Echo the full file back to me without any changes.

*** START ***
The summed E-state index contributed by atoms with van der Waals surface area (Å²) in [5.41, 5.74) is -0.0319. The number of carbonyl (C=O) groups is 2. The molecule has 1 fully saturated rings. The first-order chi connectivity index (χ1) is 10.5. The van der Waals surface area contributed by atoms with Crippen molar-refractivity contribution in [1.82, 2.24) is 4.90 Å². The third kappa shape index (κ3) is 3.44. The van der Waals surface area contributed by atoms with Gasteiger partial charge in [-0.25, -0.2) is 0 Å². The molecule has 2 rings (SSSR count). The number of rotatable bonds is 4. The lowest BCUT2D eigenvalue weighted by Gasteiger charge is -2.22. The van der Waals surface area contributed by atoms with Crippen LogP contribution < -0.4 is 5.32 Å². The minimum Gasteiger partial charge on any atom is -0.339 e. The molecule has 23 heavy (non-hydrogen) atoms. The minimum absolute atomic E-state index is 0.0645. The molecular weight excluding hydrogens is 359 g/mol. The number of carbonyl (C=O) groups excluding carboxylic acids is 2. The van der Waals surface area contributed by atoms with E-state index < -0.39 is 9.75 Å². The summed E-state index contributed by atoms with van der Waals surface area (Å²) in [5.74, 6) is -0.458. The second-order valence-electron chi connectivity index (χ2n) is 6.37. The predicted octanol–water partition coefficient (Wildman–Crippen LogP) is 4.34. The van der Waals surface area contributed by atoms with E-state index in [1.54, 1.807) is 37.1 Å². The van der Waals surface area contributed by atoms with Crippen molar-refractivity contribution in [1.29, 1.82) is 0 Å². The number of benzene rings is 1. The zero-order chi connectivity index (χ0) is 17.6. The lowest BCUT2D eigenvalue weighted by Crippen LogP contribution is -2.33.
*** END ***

The summed E-state index contributed by atoms with van der Waals surface area (Å²) in [5.41, 5.74) is -0.0319. The number of carbonyl (C=O) groups is 2. The molecule has 1 fully saturated rings. The first-order chi connectivity index (χ1) is 10.5. The van der Waals surface area contributed by atoms with Crippen molar-refractivity contribution in [1.82, 2.24) is 4.90 Å². The third kappa shape index (κ3) is 3.44. The van der Waals surface area contributed by atoms with Gasteiger partial charge in [-0.25, -0.2) is 0 Å². The molecule has 2 rings (SSSR count). The number of rotatable bonds is 4. The lowest BCUT2D eigenvalue weighted by Gasteiger charge is -2.22. The van der Waals surface area contributed by atoms with Crippen LogP contribution < -0.4 is 5.32 Å². The minimum Gasteiger partial charge on any atom is -0.339 e. The molecule has 23 heavy (non-hydrogen) atoms. The minimum absolute atomic E-state index is 0.0645. The molecular weight excluding hydrogens is 359 g/mol. The number of carbonyl (C=O) groups excluding carboxylic acids is 2. The van der Waals surface area contributed by atoms with E-state index < -0.39 is 9.75 Å². The summed E-state index contributed by atoms with van der Waals surface area (Å²) in [5.74, 6) is -0.458. The second-order valence-electron chi connectivity index (χ2n) is 6.37. The predicted octanol–water partition coefficient (Wildman–Crippen LogP) is 4.34. The van der Waals surface area contributed by atoms with E-state index in [1.54, 1.807) is 37.1 Å². The van der Waals surface area contributed by atoms with Crippen molar-refractivity contribution in [1.29, 1.82) is 0 Å². The number of benzene rings is 1. The zero-order chi connectivity index (χ0) is 17.6. The lowest BCUT2D eigenvalue weighted by Crippen LogP contribution is -2.33.